Notice: Due to the Coronavirus, the Visitor Center remains closed.  Refuge lands remain open to the public from sunrise to sunset daily.  Restrooms are located at Goode Day Use Area, the Visitor Center, Big Mineral Day Use Area and Sandy Point Day Use Area. 

Second Saturday:

The Eastern Bluebird with John Van Bebber

Saturday, January 8th, at 10:00 AM Online via ZOOM (Registration Required)

Photo by Laurie Blankenship-Lawler

Join us to hear all about the beautiful Eastern Bluebird: John Van Bebber will focus on their characteristics and habits - both as individuals and mating couples. Learn about the Friends of Hagerman nestbox trails, including their history, statistics, and maintenance.

Puddles' Craft Corner


By Cindy Steele, Master Naturalist

Welcome back to Puddles’ Craft Corner.  It’s January!  It’s that time when we think about the cold weather, and that means thinking about things like building snowmen, snowball fights, snow angels…in other words – SNOW!  Here in the North Texas/Southern Oklahoma area we usually don’t see snow until January or February, if we even see snow at all.  We might be making paper snowflakes at school or at home, dreaming of waking up to a snowy wonderland.

When we do get snow, it’s a magical experience…especially out at Hagerman NWR.  If you happen to be out at the refuge during or after a snow, the whole refuge takes on a different sound and look...

Birding with Jack

Updated, Weekly Census Results

By Master Naturalist Jack Chiles, Mike Petrick and

Dr. Wayne Meyer (Pictured Right)

Each Tuesday a team of experienced birders, including Master Naturalist Jack Chiles, traverse 35 miles of refuge roads and hiking trails, documenting every bird they encounter. This Bird Census is reported to The Cornell Lab of Ornithology for use in research, and each week we will bring you a link to their actual bird count, and a summary of their adventures.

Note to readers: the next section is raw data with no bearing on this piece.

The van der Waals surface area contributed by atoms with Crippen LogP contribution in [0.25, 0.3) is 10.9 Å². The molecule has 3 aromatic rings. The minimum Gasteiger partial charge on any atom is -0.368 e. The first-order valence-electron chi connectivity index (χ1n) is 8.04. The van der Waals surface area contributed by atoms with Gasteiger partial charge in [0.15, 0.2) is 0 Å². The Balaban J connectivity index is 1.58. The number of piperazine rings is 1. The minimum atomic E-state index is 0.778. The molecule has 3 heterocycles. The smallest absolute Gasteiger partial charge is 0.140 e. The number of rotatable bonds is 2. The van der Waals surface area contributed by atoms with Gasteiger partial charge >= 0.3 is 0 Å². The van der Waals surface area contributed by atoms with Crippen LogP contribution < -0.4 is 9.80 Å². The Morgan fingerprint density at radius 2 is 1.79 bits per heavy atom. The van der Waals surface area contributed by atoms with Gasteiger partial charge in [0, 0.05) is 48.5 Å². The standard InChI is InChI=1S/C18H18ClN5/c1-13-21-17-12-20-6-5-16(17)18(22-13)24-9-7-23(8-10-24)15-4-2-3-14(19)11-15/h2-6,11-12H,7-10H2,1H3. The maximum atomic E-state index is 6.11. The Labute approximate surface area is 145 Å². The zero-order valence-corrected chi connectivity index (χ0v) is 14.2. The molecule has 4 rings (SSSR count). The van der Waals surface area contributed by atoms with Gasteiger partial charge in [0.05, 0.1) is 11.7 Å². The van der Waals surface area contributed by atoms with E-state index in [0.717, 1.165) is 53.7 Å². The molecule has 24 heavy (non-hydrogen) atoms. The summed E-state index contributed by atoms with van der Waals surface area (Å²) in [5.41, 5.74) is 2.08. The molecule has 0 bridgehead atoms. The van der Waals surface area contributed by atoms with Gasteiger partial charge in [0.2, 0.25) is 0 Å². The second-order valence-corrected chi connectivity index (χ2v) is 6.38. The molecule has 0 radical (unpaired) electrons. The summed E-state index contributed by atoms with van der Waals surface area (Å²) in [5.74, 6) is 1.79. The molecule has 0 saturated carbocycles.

Shop Amazon Smile to Support the Friends of Hagerman

Amazon SmileDid you know that you can support the Friends of Hagerman while shopping on Amazon? If you shop on Amazon using this Amazon Smile link, the Friends will receive 0.5% of eligible purchases. Simply go to smile.amazon.com and sign in with your Amazon account. Under "Your Account" select "Change your Amazon Smile Charity" and enter "Friends of Hagerman" in the charity search box. Once your results appear, select the Friends of Hagerman National Wildlife Refuge Foundation. Every time you make a purchase on Amazon Smile, the Friends will get a donation. Thanks for helping us make Hagerman a great wildlife refuge!

Kroger: Stop by the customer service desk at Kroger and link your Kroger Card to the Friends of Hagerman: the Friends will get rewards for every dollar you spend, at no cost to you.

Thank You

To Our Contributors:

Master Naturalist Pamela Flaming, Master Naturalist Jack Chiles,  Master Naturalist Cindy Steele

Refuge Manager: Kathy Whaley

Deputy Refuge Manager: Paul Balkenbush

Visitor Services Manager: Spencer Beard 

Editor: Patricia Crain

Friends of Hagerman NWR Foundation

6465 Refuge Road, Sherman, TX 75092

Phone: 903-786-2826